There were ways in which different versions of events by Hill and Thomas were quite capable of being checked -- but were not checked.Good point.
That failure to check the facts was very strange in a situation where so much depended on the credibility of the two people. Here are the two versions.
According to Clarence Thomas, he hired Anita Hill at the urging of a friend because an official of the law firm at which she worked had advised her to leave.
According to Ms. Hill -- both then and now -- she was not "asked to leave" the law firm but was "in good standing" at the time.
This too was not just a question of "he said" and "she said." An affidavit sworn by a former partner in that law firm supported Clarence Thomas' version. That was ignored by most of the media.
Since the Senate has the power of subpoena, it was suggested that they issue a subpoena to get the law firm's records, since that could provide a clue as to the credibility of the two people.
Senators opposed to the nomination of Judge Thomas voted down that request for the issuance of a subpoena.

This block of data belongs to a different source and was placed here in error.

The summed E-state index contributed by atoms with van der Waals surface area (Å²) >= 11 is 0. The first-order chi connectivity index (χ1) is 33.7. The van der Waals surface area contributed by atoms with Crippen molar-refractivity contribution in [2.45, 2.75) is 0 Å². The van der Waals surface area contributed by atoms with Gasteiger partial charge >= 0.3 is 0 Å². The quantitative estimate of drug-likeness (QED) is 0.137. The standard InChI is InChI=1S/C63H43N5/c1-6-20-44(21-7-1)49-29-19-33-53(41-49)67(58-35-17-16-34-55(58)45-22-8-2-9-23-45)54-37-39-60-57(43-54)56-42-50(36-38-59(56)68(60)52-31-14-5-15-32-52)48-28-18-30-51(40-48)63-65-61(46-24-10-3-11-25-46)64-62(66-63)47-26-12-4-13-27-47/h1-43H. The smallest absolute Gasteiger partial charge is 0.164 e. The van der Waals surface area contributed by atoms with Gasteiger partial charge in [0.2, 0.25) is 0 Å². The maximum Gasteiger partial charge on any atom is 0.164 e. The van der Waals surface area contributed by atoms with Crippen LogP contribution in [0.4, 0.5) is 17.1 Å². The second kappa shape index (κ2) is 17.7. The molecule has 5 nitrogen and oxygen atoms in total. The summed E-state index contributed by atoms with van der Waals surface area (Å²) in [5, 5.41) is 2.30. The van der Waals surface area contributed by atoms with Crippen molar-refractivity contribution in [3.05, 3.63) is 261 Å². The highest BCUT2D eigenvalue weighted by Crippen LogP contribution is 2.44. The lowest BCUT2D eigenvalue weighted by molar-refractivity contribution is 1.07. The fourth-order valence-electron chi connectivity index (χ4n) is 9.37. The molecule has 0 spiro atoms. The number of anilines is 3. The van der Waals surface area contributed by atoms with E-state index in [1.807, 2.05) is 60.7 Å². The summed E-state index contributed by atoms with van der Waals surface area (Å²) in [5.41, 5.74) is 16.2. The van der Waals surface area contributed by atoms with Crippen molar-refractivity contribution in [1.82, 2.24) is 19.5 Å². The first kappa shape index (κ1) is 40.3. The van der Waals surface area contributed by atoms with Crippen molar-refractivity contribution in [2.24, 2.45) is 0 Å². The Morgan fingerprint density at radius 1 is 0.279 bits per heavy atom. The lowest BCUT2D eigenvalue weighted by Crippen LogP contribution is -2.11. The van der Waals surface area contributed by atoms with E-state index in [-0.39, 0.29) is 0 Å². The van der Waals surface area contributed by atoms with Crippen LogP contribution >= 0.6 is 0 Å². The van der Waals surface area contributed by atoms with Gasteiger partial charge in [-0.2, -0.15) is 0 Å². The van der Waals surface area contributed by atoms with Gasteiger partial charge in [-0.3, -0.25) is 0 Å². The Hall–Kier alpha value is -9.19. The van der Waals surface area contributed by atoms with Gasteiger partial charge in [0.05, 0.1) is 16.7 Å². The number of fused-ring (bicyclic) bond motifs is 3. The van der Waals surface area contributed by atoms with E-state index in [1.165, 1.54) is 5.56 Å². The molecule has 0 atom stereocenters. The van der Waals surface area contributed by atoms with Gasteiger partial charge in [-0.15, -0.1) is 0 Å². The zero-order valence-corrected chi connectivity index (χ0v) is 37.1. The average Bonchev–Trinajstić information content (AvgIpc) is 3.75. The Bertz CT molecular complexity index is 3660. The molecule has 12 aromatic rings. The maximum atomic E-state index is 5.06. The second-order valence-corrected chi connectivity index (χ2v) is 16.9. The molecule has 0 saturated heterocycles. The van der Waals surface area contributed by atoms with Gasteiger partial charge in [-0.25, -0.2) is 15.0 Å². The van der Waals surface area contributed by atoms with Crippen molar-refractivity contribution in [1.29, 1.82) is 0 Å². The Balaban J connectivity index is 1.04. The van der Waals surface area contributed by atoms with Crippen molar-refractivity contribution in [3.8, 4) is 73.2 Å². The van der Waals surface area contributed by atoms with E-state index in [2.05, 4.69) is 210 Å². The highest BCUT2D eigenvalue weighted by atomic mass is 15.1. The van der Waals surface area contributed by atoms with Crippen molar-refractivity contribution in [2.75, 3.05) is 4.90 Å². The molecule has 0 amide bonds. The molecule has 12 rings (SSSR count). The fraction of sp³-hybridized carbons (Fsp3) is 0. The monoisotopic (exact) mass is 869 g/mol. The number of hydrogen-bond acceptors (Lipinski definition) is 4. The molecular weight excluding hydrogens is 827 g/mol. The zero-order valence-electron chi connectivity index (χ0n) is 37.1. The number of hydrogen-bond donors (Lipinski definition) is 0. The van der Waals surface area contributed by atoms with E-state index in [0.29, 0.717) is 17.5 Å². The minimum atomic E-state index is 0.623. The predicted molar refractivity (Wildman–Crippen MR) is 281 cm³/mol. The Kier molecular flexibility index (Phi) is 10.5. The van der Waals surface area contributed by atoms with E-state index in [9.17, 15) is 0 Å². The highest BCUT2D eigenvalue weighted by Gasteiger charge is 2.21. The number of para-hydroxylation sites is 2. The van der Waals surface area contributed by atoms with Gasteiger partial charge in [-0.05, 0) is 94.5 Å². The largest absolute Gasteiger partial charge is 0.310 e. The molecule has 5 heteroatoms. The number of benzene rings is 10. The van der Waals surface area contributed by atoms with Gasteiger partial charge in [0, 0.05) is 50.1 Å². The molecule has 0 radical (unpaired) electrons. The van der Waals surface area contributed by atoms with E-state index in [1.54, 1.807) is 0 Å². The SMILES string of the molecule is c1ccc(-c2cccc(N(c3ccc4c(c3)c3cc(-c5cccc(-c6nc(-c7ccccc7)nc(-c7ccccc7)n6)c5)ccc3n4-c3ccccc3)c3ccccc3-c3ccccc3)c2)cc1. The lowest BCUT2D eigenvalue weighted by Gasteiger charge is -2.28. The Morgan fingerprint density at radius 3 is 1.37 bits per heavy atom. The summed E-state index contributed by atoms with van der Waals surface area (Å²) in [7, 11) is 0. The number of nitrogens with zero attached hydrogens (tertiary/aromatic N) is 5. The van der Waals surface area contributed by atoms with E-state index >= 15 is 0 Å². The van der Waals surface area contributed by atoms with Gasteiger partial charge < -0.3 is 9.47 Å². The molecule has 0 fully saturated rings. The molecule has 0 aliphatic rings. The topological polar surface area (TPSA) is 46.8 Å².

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In another instance, there was already hard evidence but it too was ignored. Clarence Thomas said that Anita Hill had initiated a number of phone calls to him, over the years, after she had left the agency where they both worked. She said otherwise. But a phone log from the agency showed that he was right.
The really fatal fact about Anita Hill's accusations was that they were first made to the Senate Judiciary Committee in confidence, and she asked that her name not be mentioned when the accusations were presented to Judge Thomas by those trying to pressure him to withdraw his nomination to the Supreme Court.
Think about it: The accusations referred to things that were supposed to have happened when only two people were present.
If the accusations were true, Clarence Thomas would automatically know who originated them. Anita Hill's request for anonymity made sense only if the charges were false.
Tuesday, October 9, 2007
More Thomas Sowell on Clarence Thomas
Here's another article by Thomas Sowell. Here, he examines the unreliable story peddled by Anita Hill.